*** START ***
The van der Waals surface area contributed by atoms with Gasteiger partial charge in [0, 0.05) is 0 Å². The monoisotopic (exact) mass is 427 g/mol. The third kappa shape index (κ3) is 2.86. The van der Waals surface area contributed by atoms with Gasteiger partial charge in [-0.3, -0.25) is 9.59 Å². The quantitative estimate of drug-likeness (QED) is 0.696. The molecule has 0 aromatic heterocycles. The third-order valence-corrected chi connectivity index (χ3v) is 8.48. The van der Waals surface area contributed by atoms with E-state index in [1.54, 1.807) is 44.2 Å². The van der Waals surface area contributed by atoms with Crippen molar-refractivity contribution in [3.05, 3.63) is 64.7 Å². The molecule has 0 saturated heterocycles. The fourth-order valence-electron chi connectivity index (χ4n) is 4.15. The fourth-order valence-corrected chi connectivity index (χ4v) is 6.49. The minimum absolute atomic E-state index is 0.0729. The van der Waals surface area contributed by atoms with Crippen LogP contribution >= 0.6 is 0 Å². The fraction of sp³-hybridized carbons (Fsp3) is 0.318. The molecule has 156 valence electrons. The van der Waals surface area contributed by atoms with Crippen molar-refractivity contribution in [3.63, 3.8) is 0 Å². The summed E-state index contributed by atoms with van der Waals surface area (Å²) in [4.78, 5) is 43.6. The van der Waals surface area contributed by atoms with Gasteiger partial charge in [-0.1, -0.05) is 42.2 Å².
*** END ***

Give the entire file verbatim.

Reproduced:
The van der Waals surface area contributed by atoms with Gasteiger partial charge in [0, 0.05) is 0 Å². The monoisotopic (exact) mass is 427 g/mol. The third kappa shape index (κ3) is 2.86. The van der Waals surface area contributed by atoms with Gasteiger partial charge in [-0.3, -0.25) is 9.59 Å². The quantitative estimate of drug-likeness (QED) is 0.696. The molecule has 0 aromatic heterocycles. The third-order valence-corrected chi connectivity index (χ3v) is 8.48. The van der Waals surface area contributed by atoms with E-state index in [1.54, 1.807) is 44.2 Å². The van der Waals surface area contributed by atoms with Crippen molar-refractivity contribution in [3.05, 3.63) is 64.7 Å². The molecule has 0 saturated heterocycles. The fourth-order valence-electron chi connectivity index (χ4n) is 4.15. The fourth-order valence-corrected chi connectivity index (χ4v) is 6.49. The minimum absolute atomic E-state index is 0.0729. The van der Waals surface area contributed by atoms with Crippen LogP contribution >= 0.6 is 0 Å². The fraction of sp³-hybridized carbons (Fsp3) is 0.318. The molecule has 156 valence electrons. The van der Waals surface area contributed by atoms with Crippen molar-refractivity contribution in [3.63, 3.8) is 0 Å². The summed E-state index contributed by atoms with van der Waals surface area (Å²) in [4.78, 5) is 43.6. The van der Waals surface area contributed by atoms with Gasteiger partial charge in [-0.1, -0.05) is 42.2 Å².